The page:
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South Carolina State Title Processing Procedures

  1. What form of title must an insurer obtain in connection with the sale of a vehicle that has been acquired through the settlement of a claim?
  2. What documents must an insurer provide to Copart in order to sell a vehicle on a Certificate of Title?
  3. What documents must an insurer provide to Copart in order to sell a vehicle on a Certificate of Title branded “Salvage”?
  4. What documents must an insurer provide to Copart in order to sell a vehicle as Non-Rebuildable on a Bill of Sale?
  5. What documents must an insurer provide to Copart in order to sell a recovered theft vehicle recovered substantially intact with no substantial damage, where title is still in the name of the insured?
  6. What steps must an insurer take in South Carolina to process an ownerretained vehicle?
  7. What legal duties are imposed upon a lienholder following satisfaction of the lien?

  1. What form of title must an insurer obtain in connection with the sale of a vehicle that has been acquired through the settlement of a claim?

    Pursuant to the Code of Laws of South Carolina § 56-19-480:

      (B) If a vehicle is acquired by an insurance company in settlement of a claim to the vehicle by fire, flood, collision, or other causes, or is left with the claimant after being declared a total loss by the insurance company, the company or its agent immediately shall deliver to the department the certificate of title together with a report indicating the type and severity of damage to the vehicle. At such time as the insurance company may thereafter transfer the damaged vehicle, the company or its agent shall notify the department to whom the transfer was made on a form prescribed by the department. Notwithstanding another provision of law, when an insurance company obtains title to a vehicle from settling a total loss claim, the insurance company may obtain a title to the vehicle designated as "salvage". The insurance company must pay the title fee contained in Section 56-19-420.

      (G) For purposes of this section, a "wrecked vehicle", a "salvage vehicle", and a "vehicle declared to be a total loss" are all synonyms and are defined to be any motor vehicle which is damaged to the extent that the cost of repairing the motor vehicle, including both parts and reasonable market charges for labor, equal or exceed seventy-five percent of the fair market value of the motor vehicle.

      The provisions contained in this section do not apply to a motor vehicle that has a fair market value of two thousand dollars or less, or an antique motor vehicle as defined by Section 56-3-2210. When an insurance company is involved, the fair market value of the vehicle must be determined as of the date immediately before the event which gave rise to the claim. When an insurance company is not involved, then the fair market value must be determined as of the last day on which the vehicle was lawfully operated on a public highway or the last day on which it was registered, whichever is later.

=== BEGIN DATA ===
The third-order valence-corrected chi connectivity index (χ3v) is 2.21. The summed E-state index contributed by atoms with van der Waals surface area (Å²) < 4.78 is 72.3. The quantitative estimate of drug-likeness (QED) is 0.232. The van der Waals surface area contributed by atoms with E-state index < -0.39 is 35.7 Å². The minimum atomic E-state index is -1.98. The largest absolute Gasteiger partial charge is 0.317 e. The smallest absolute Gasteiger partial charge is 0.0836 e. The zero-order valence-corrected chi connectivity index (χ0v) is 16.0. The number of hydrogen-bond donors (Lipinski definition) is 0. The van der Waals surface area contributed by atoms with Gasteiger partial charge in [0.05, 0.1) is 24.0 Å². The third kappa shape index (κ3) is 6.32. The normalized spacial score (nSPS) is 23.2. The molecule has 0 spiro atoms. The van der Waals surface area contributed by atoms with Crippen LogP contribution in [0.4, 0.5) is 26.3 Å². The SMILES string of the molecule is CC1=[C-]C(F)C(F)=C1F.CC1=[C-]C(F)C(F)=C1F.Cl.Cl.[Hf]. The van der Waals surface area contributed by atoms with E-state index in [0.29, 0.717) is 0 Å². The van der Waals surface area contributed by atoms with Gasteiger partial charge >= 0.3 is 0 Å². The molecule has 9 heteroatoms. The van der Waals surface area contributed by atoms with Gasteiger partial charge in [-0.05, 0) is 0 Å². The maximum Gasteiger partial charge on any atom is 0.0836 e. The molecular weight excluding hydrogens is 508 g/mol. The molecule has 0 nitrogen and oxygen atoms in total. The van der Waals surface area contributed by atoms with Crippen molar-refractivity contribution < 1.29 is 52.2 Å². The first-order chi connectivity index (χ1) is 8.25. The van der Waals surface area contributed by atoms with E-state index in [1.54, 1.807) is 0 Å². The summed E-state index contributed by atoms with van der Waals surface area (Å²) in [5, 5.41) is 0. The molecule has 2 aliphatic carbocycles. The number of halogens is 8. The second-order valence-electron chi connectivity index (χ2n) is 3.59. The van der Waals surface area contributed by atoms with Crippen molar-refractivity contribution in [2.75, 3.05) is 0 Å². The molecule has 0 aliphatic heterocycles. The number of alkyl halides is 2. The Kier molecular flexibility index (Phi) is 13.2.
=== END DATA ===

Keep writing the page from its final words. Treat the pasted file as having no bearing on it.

Pursuant to the Code of Laws of South Carolina § 56-19-485:

      Notwithstanding any other provision of law, whenever any motor vehicle which qualifies as "wreckage" or "salvage" is transferred in this State pursuant to Section 56-19-480, whether the vehicle was, immediately before such transfer, titled in this State or in another state, the vehicle shall be designated as "wreckage" or "salvage", as may be applicable, to the extent necessary to inform the transferee of the exact condition of the vehicle. No wrecked or salvaged out-ofstate vehicle or South Carolina registered vehicle shall be registered under the laws of this State without such designation, and this designation must be applied to all subsequent transfers of the vehicle.

      The provisions of this section apply to transfers of vehicles in all of the circumstances described in Section 56-19-480, whether the vehicle is "totaled", declared a total loss, "junked", or "salvaged". Notwithstanding the provisions of this section, the owner of a vehicle whose total cost of repair, including all labor and parts, is estimated to be seventy-five percent or more of the fair market value of the vehicle must provide the department an affidavit from a person who reconstructs or rebuilds a vehicle indicating the cost of repair along with other data the department may prescribe to obtain a certificate of title. The provisions contained in this section do not apply to a motor vehicle that has a fair market value of two thousand dollars or less, or an antique motor vehicle as defined by Section 56- 3-2210. A certificate of title issued for a vehicle described in this paragraph must be annotated to indicate the motor vehicle is designated "wreckage" or "salvage" as applicable to the extent necessary to inform the transferee of the exact condition of the vehicle. A wrecked or salvaged out-of- state vehicle or South Carolina registered vehicle may not be registered in this State without this designation, and this designation must be applied to subsequent transfer of the vehicle. back to top

  2. What documents must an insurer provide to Copart in order to sell a vehicle on a Certificate of Title?

    he insurer shall provide Copart with a Certificate of Title or a comparable ownership document issued by another state or jurisdiction (either endorsed over to the insurer by insured or endorsed by insurer accompanied by a power of attorney from insured to insurer), an odometer disclosure statement, a release of any liens, an ACV, and a cost of repair. Copart, acting under a power of attorney for the insurer, will then sell the vehicle at auction and reassign the insurer’s Certificate of Title to the purchaser. back to top

  3. What documents must an insurer provide to Copart in order to sell a vehicle on a Certificate of Title branded “Salvage”?